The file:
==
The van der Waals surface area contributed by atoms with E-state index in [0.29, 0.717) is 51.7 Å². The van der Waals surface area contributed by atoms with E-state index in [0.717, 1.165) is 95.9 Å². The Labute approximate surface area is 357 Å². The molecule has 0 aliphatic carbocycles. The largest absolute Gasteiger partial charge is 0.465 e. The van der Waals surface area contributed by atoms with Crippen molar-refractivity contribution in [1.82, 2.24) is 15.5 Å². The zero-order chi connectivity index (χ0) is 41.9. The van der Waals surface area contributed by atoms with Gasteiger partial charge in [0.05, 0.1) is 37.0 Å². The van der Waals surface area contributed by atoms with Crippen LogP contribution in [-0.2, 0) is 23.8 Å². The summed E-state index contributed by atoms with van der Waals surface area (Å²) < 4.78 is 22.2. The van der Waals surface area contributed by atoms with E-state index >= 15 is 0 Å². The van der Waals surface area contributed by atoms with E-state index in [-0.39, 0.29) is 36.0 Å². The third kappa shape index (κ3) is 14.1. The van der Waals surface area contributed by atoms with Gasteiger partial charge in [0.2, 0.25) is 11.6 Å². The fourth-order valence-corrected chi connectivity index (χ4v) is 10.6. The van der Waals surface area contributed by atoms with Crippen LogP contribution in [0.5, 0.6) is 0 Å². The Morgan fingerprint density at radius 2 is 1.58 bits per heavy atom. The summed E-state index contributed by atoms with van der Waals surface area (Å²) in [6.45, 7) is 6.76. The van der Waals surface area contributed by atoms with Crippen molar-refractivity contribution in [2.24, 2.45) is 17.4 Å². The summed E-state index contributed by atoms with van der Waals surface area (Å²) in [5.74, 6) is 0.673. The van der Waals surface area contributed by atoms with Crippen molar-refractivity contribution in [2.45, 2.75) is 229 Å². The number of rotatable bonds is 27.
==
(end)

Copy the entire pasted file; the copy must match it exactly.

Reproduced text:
The van der Waals surface area contributed by atoms with E-state index in [0.29, 0.717) is 51.7 Å². The van der Waals surface area contributed by atoms with E-state index in [0.717, 1.165) is 95.9 Å². The Labute approximate surface area is 357 Å². The molecule has 0 aliphatic carbocycles. The largest absolute Gasteiger partial charge is 0.465 e. The van der Waals surface area contributed by atoms with Crippen molar-refractivity contribution in [1.82, 2.24) is 15.5 Å². The zero-order chi connectivity index (χ0) is 41.9. The van der Waals surface area contributed by atoms with Gasteiger partial charge in [0.05, 0.1) is 37.0 Å². The van der Waals surface area contributed by atoms with Crippen LogP contribution in [-0.2, 0) is 23.8 Å². The summed E-state index contributed by atoms with van der Waals surface area (Å²) < 4.78 is 22.2. The van der Waals surface area contributed by atoms with E-state index >= 15 is 0 Å². The van der Waals surface area contributed by atoms with E-state index in [-0.39, 0.29) is 36.0 Å². The third kappa shape index (κ3) is 14.1. The van der Waals surface area contributed by atoms with Gasteiger partial charge in [0.2, 0.25) is 11.6 Å². The fourth-order valence-corrected chi connectivity index (χ4v) is 10.6. The van der Waals surface area contributed by atoms with Crippen LogP contribution in [0.5, 0.6) is 0 Å². The Morgan fingerprint density at radius 2 is 1.58 bits per heavy atom. The summed E-state index contributed by atoms with van der Waals surface area (Å²) in [6.45, 7) is 6.76. The van der Waals surface area contributed by atoms with Crippen molar-refractivity contribution in [2.24, 2.45) is 17.4 Å². The summed E-state index contributed by atoms with van der Waals surface area (Å²) in [5.74, 6) is 0.673. The van der Waals surface area contributed by atoms with Crippen molar-refractivity contribution in [2.45, 2.75) is 229 Å². The number of rotatable bonds is 27.